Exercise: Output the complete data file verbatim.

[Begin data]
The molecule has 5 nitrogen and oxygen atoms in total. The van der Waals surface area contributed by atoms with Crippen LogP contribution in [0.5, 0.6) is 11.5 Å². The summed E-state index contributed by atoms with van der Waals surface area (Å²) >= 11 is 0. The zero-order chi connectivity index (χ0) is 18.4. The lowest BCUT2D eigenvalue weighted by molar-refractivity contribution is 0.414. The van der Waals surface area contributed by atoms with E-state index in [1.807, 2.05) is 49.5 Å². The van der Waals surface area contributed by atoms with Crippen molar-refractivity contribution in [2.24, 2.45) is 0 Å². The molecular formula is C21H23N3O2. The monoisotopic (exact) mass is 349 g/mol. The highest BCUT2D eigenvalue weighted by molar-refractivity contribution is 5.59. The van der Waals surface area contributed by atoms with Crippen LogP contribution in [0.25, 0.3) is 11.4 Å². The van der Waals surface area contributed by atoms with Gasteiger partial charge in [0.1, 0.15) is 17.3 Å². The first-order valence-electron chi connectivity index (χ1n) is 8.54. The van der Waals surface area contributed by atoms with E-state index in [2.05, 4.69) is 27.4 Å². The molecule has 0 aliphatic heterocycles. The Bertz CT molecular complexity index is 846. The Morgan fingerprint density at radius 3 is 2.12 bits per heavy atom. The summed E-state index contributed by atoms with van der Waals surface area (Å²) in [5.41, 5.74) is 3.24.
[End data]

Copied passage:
The molecule has 5 nitrogen and oxygen atoms in total. The van der Waals surface area contributed by atoms with Crippen LogP contribution in [0.5, 0.6) is 11.5 Å². The summed E-state index contributed by atoms with van der Waals surface area (Å²) >= 11 is 0. The zero-order chi connectivity index (χ0) is 18.4. The lowest BCUT2D eigenvalue weighted by molar-refractivity contribution is 0.414. The van der Waals surface area contributed by atoms with E-state index in [1.807, 2.05) is 49.5 Å². The van der Waals surface area contributed by atoms with Crippen molar-refractivity contribution in [2.24, 2.45) is 0 Å². The molecular formula is C21H23N3O2. The monoisotopic (exact) mass is 349 g/mol. The highest BCUT2D eigenvalue weighted by molar-refractivity contribution is 5.59. The van der Waals surface area contributed by atoms with Crippen LogP contribution in [0.25, 0.3) is 11.4 Å². The van der Waals surface area contributed by atoms with Gasteiger partial charge in [0.1, 0.15) is 17.3 Å². The first-order valence-electron chi connectivity index (χ1n) is 8.54. The van der Waals surface area contributed by atoms with E-state index in [2.05, 4.69) is 27.4 Å². The molecule has 0 aliphatic heterocycles. The Bertz CT molecular complexity index is 846. The Morgan fingerprint density at radius 3 is 2.12 bits per heavy atom. The summed E-state index contributed by atoms with van der Waals surface area (Å²) in [5.41, 5.74) is 3.24.